Degenerative joint disease (DJD), also known as osteoarthritis, is characterized by a degradation of the articular cartilage leading to morphological changes in the joint. The consequences of cartilage degradation are inflammation of the synovial membrane and abnormal bone proliferation within the joint (Desrochers 2013). This disease is mainly characterized by primary degeneration of the articular cartilage and may affect one or several joints at the same time, affecting both young and adult animals (Weaver 1997).

DJD is highly prevalent in humans (Brooks 2002) and in animals, especially in dogs (Biasi et al. 2005) and horses (Frisbie et al. 2008, Baccarin et al. 2012). DJD is also commonly reported in cattle (Persson et al. 2007, Heinola et al. 2013), but to date, descriptions of DJD in buffaloes and mini cattle have not been found in the literature.

Articular lesions have been diagnosed in cattle since the beginning of veterinary medicine (Shupe 1961). A paleontological study reports the occurrence of depressions on the articular surface in archaeological collections of bones of cattle from England and Denmark (Thomas & Johannsen 2011). The authors emphasize that such changes due to DJD are common but are poorly studied in sets of archaeological bones. Other authors stress the fact that DJD is more common than normally considered (Heinola et al. 2013). A radiographic study conducted with 50 male cattle raised in a feedlot in the state of Goiás indicated that the main lesions observed resulted from DJD (27.5%), osteitis (19.6%) and periostitis (15.7%) (Lima 2009).

The etiology of DJD is not well defined. However, in most cases, the origin of lesions is considered multifactorial. Heredity, gender, growth rate, body weight, acute traumatic joint injury, joint instability caused by ruptured ligament or tendon, anatomical conformation defects, the natural aging process and nutritional deficiencies have been proposed as possible etiological factors (Radostits et al. 2002, Nichols & Lardé 2014). Lesions usually begin with a process that involves loss of the regular and smooth articular cartilage surface and may extend to the reparative and/or osteophyte-formation processes (Takizawa et al. 2008).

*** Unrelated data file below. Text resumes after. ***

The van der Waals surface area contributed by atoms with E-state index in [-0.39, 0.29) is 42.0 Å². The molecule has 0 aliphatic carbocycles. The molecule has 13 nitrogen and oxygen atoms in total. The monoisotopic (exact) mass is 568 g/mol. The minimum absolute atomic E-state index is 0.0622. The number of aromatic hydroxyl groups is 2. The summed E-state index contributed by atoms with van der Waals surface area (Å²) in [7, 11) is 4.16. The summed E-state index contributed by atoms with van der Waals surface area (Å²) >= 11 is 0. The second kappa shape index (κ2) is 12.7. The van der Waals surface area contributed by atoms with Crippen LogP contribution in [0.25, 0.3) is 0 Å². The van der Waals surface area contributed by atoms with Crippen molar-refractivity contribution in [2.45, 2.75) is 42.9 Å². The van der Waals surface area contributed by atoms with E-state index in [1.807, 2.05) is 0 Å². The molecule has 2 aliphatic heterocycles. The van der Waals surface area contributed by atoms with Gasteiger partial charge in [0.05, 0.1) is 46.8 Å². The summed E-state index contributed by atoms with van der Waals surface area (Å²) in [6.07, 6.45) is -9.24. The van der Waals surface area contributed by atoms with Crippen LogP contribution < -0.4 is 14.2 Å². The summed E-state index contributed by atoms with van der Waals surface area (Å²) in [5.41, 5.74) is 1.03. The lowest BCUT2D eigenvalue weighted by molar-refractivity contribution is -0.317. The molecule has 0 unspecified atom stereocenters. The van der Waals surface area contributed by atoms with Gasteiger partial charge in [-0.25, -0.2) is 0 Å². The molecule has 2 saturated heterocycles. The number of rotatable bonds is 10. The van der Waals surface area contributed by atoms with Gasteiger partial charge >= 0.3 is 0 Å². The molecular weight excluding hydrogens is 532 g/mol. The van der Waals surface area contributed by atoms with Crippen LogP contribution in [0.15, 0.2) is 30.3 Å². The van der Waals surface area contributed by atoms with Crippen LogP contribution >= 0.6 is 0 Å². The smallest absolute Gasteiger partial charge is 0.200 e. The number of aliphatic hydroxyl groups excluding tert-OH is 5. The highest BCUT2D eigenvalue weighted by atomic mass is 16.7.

Animals affected by DJD may have varying degrees of swelling and deformity of the joints (Carlton & McGavin 1998), stiff gait, lameness that may occur in one or more limbs and pain on joint flexion. The animals usually have low body condition scores due to chronic pain, with consequent reduction in the production of milk and meat (Rebhun 2000, Nichols & Lardé 2014). Crackles may be audible at circumduction of the affected limb, and the sick animals may remain in prolonged recumbency and may have difficulty to stand up and walk. The bony prominences of the joints may be more prominent than normal due to muscle disuse atrophy (Tryon & Farrow 1999, Scott et al. 2000, Radostits et al. 2002, Uma Rani & Vairavasamy 2012). Bulls used in the breeding season or at artificial insemination centers for semen collection have reduced fertility because of DJD (Persson et al., 2007). The present study aims to report the epidemiological, clinical and pathological findings observed in cattle and buffalo diagnosed with DJD in the state of Pará, Brazil in a period of 15 years.

 

MATERIALS AND METHODS

The retrospective study included observations made from 1999 to 2014 regarding 35 animals (11 cattle and 24 buffaloes) by reviewing clinical records concerning epidemiological data and clinical and pathological conditions of cattle and buffaloes diagnosed with DJD and treated at the Veterinary Hospital of the Federal University of Pará, Castanhal, Brazil.

All the treated animals suspected of degenerative joint disease (DJD) underwent general and specific clinical examinations of the musculoskeletal system as described in the literature (Dirksen et al. 1993). Seven cattle and eight buffaloes were necropsied. Three of them were necropsied immediately after death resulting from DJD, and 12 animals that had severe clinical signs of the disease were euthanized according to the protocol prescribed by animal welfare standards (CONCEA 2013). All the joints were inspected, and the bones from the affected joints were collected and macerated for a better characterization of the lesions.